10 must-have free apps for your tablet
Tablets are the hottest tech product of the year for good reason: They are portable, powerful and versatile computers with easy-to-use touch-screen displays. There's no waiting to boot up a tablet, and battery life is easily three to four times longer than what your laptop can muster.
And finding, downloading and installing software — referred to as "apps" (short for "applications") — is a cinch compared with conventional computers. Apps are highly affordable. In fact, tens of thousands of them are free to use.
If you're looking for something to download from your favourite online app store — for Apple iPad, BlackBerry PlayBook or an Android device — here are 10 must-have apps you'll want to consider.
Are you a Netflix subscriber? The free app for iPad and Android (and soon, BlackBerry PlayBook) gives you access to thousands of movies and TV shows. Look for something to watch in the search window or peruse the lists divided into New Arrivals, Genres or Recently Watched (with how many minutes you're at for each movie or TV show). You can read a synopsis of each piece of content before watching, as well as checking out Netflix user ratings for each one (and you can vote, too). While the app is free, a $7.99-a-month Netflix subscription is required.
The Skype download lets iPad 2 users video-chat for free with friends and family anywhere in the world — as long as they're using a Skype-enabled device, such as a tablet, smartphone, computer or television. Using a Wi-Fi network or cellular connectivity (if the tablet has it), you can see who you're talking to and they can see you; you also can tap to change to the rear-facing camera for them to see what you're looking at (such as a home renovation as you walk around the house). Another great video-calling app for iPad 2 is Apple's FaceTime; Android and BlackBerry tablet owners who want free videoconferencing can use Google Talk and Video Chat, respectively.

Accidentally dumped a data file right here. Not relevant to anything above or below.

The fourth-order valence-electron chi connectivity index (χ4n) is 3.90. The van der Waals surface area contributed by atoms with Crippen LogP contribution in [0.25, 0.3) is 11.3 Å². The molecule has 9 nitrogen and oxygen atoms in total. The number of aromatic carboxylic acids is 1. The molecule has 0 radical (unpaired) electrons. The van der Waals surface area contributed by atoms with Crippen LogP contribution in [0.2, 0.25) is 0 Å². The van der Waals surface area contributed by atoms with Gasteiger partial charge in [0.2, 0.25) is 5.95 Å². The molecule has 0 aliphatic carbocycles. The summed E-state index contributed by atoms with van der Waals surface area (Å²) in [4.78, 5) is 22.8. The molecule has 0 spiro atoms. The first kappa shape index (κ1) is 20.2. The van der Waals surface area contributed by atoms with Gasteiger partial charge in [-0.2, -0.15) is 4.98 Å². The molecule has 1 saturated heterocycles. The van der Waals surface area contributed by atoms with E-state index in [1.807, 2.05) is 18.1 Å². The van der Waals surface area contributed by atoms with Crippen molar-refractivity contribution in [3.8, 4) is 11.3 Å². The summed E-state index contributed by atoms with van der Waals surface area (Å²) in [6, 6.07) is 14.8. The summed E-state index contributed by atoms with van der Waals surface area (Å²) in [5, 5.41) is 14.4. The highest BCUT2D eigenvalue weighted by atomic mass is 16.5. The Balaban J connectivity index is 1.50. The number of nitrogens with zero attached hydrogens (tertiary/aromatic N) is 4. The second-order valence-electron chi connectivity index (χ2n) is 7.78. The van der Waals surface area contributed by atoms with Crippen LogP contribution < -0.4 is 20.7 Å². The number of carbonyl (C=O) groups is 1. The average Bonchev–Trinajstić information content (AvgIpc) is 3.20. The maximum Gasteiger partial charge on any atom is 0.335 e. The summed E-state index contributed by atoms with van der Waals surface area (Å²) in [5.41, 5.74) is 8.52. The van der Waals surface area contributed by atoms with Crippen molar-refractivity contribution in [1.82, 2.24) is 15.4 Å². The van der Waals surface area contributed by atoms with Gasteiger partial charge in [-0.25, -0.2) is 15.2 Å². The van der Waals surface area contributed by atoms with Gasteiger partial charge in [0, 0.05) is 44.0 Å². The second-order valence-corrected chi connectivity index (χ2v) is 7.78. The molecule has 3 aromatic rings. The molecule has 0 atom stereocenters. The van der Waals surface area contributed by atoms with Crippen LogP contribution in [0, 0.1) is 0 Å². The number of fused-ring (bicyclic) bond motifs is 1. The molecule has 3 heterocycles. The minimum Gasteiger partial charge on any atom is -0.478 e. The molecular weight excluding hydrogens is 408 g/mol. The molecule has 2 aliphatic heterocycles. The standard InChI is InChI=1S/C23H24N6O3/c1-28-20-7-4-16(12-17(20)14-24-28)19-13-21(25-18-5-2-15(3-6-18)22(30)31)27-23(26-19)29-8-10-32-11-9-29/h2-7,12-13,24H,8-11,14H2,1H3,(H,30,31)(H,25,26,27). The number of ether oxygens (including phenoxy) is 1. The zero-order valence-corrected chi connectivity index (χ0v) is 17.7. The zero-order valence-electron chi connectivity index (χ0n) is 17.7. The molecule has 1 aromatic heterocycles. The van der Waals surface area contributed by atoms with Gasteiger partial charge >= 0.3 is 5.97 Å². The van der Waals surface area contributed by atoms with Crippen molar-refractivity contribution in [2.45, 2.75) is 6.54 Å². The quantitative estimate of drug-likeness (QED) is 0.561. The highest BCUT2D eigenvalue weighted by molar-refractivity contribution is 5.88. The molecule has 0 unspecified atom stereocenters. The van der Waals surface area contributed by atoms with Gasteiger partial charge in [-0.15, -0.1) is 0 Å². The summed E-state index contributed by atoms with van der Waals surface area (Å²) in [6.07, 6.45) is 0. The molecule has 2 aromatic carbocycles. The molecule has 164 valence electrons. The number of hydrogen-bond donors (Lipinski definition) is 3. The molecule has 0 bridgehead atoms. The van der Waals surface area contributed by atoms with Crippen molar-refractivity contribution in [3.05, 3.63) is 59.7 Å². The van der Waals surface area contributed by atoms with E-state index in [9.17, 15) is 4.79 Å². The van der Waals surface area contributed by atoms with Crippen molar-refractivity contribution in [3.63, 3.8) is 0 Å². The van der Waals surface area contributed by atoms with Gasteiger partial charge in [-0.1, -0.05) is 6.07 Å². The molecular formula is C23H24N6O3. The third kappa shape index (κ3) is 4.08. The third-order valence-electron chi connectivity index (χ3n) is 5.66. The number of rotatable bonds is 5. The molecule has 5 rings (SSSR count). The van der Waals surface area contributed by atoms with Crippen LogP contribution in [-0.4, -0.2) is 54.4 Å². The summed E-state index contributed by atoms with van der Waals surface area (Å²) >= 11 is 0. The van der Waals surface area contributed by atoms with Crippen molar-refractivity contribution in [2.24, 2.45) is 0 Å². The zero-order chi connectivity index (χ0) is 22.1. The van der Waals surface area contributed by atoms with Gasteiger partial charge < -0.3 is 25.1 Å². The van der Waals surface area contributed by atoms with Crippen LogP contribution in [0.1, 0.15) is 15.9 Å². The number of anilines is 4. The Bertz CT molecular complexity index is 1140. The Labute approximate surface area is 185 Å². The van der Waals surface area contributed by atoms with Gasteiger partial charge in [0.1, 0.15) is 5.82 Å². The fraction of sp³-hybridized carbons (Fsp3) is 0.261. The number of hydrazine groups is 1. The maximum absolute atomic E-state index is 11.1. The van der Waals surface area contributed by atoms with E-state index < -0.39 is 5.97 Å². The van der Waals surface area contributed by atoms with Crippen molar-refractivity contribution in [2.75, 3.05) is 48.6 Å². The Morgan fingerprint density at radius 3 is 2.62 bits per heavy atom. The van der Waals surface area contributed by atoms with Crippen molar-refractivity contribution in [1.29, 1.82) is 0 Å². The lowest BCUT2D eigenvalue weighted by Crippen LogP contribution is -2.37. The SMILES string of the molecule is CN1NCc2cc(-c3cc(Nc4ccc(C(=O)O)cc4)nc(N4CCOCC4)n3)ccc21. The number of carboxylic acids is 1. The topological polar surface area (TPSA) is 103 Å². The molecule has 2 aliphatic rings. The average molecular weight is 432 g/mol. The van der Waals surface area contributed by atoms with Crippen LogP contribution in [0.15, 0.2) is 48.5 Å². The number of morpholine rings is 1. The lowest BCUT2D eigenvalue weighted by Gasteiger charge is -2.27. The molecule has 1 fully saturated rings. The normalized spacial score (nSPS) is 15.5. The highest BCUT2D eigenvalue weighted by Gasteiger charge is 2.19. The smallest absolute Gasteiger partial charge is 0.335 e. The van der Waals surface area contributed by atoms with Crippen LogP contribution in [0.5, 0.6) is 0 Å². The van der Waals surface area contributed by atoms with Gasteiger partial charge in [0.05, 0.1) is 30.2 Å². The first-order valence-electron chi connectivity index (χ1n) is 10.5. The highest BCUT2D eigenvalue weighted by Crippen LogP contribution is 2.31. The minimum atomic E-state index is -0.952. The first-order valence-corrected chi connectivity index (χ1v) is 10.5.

Be prepared to be blown away with the incredible size, scope and graphics of Google Earth, a free virtual rendering of the entire planet — including the ability to zoom in down to street level using 3-D satellite imagery — that's available for Android and iPad tablets. You can also tap and flick through historical data and informative articles, find directions between two places, locate nearby businesses, see where you are via the tablet's GPS information and much more.
Whether you need a more effective way to stay organized or simply want to jot down ideas wherever life takes you, a free app like Evernote is a great tool for iPad, Android and BlackBerry PlayBook users. The app lets you create, view, organize, search and share your ideas — sort of like a digital version of yellow sticky notes, if you will — but also with the option to include voice notes, photos and videos, too, if desired. An auto-sync feature means your notes are automatically saved and accessible on other Evernote platforms, such as the Web or your personal computer.
Apple's free iBooks app is an excellent electronic book (e-book) reading application for bookworms. You can preview and buy books right from within the app — and the book covers show up on a virtual bookshelf, ready for reading. When you tap to read the book, you can adjust the font size and type and page colour before "flipping" through the pages with your fingertip. Not sure what a word means? Double-tap it and select "Dictionary" for an instant definition. If you love your Kobo or Kindle, you can also download free apps to read on your tablet, too.